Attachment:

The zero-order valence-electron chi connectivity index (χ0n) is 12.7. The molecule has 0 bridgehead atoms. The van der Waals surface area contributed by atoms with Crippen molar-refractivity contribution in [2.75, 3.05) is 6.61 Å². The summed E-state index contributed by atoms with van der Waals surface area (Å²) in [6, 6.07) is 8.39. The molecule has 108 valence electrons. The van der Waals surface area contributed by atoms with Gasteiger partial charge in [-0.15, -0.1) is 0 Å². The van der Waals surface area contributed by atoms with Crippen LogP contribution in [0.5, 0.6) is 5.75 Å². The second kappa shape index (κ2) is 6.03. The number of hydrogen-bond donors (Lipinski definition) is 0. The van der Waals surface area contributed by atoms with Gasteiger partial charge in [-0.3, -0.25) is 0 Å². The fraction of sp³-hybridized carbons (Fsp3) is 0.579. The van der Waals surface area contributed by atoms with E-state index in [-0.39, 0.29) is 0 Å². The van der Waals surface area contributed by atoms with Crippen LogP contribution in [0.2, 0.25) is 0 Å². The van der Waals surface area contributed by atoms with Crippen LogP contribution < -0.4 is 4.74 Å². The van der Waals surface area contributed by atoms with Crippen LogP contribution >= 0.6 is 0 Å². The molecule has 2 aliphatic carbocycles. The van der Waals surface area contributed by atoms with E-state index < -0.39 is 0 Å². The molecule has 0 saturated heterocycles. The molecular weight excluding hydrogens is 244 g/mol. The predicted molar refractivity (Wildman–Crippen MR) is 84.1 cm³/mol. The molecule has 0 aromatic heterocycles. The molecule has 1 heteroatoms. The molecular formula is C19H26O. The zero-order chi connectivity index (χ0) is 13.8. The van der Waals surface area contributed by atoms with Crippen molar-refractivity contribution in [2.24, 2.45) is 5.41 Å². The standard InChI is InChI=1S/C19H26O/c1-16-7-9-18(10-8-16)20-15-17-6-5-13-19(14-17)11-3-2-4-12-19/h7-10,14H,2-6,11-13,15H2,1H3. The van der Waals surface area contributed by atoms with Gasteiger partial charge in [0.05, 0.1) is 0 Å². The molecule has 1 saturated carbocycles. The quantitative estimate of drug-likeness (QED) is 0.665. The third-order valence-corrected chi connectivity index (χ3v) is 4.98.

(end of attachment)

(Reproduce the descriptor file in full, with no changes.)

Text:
The zero-order valence-electron chi connectivity index (χ0n) is 12.7. The molecule has 0 bridgehead atoms. The van der Waals surface area contributed by atoms with Crippen molar-refractivity contribution in [2.75, 3.05) is 6.61 Å². The summed E-state index contributed by atoms with van der Waals surface area (Å²) in [6, 6.07) is 8.39. The molecule has 108 valence electrons. The van der Waals surface area contributed by atoms with Gasteiger partial charge in [-0.15, -0.1) is 0 Å². The van der Waals surface area contributed by atoms with Crippen LogP contribution in [0.5, 0.6) is 5.75 Å². The second kappa shape index (κ2) is 6.03. The number of hydrogen-bond donors (Lipinski definition) is 0. The van der Waals surface area contributed by atoms with Gasteiger partial charge in [-0.3, -0.25) is 0 Å². The fraction of sp³-hybridized carbons (Fsp3) is 0.579. The van der Waals surface area contributed by atoms with E-state index in [-0.39, 0.29) is 0 Å². The van der Waals surface area contributed by atoms with Crippen LogP contribution in [0.2, 0.25) is 0 Å². The van der Waals surface area contributed by atoms with Crippen LogP contribution < -0.4 is 4.74 Å². The van der Waals surface area contributed by atoms with Crippen LogP contribution >= 0.6 is 0 Å². The molecule has 2 aliphatic carbocycles. The van der Waals surface area contributed by atoms with E-state index < -0.39 is 0 Å². The molecule has 0 saturated heterocycles. The molecular weight excluding hydrogens is 244 g/mol. The predicted molar refractivity (Wildman–Crippen MR) is 84.1 cm³/mol. The molecule has 0 aromatic heterocycles. The molecule has 1 heteroatoms. The molecular formula is C19H26O. The zero-order chi connectivity index (χ0) is 13.8. The van der Waals surface area contributed by atoms with Crippen molar-refractivity contribution in [2.24, 2.45) is 5.41 Å². The standard InChI is InChI=1S/C19H26O/c1-16-7-9-18(10-8-16)20-15-17-6-5-13-19(14-17)11-3-2-4-12-19/h7-10,14H,2-6,11-13,15H2,1H3. The van der Waals surface area contributed by atoms with Gasteiger partial charge in [0.05, 0.1) is 0 Å². The molecule has 1 saturated carbocycles. The quantitative estimate of drug-likeness (QED) is 0.665. The third-order valence-corrected chi connectivity index (χ3v) is 4.98.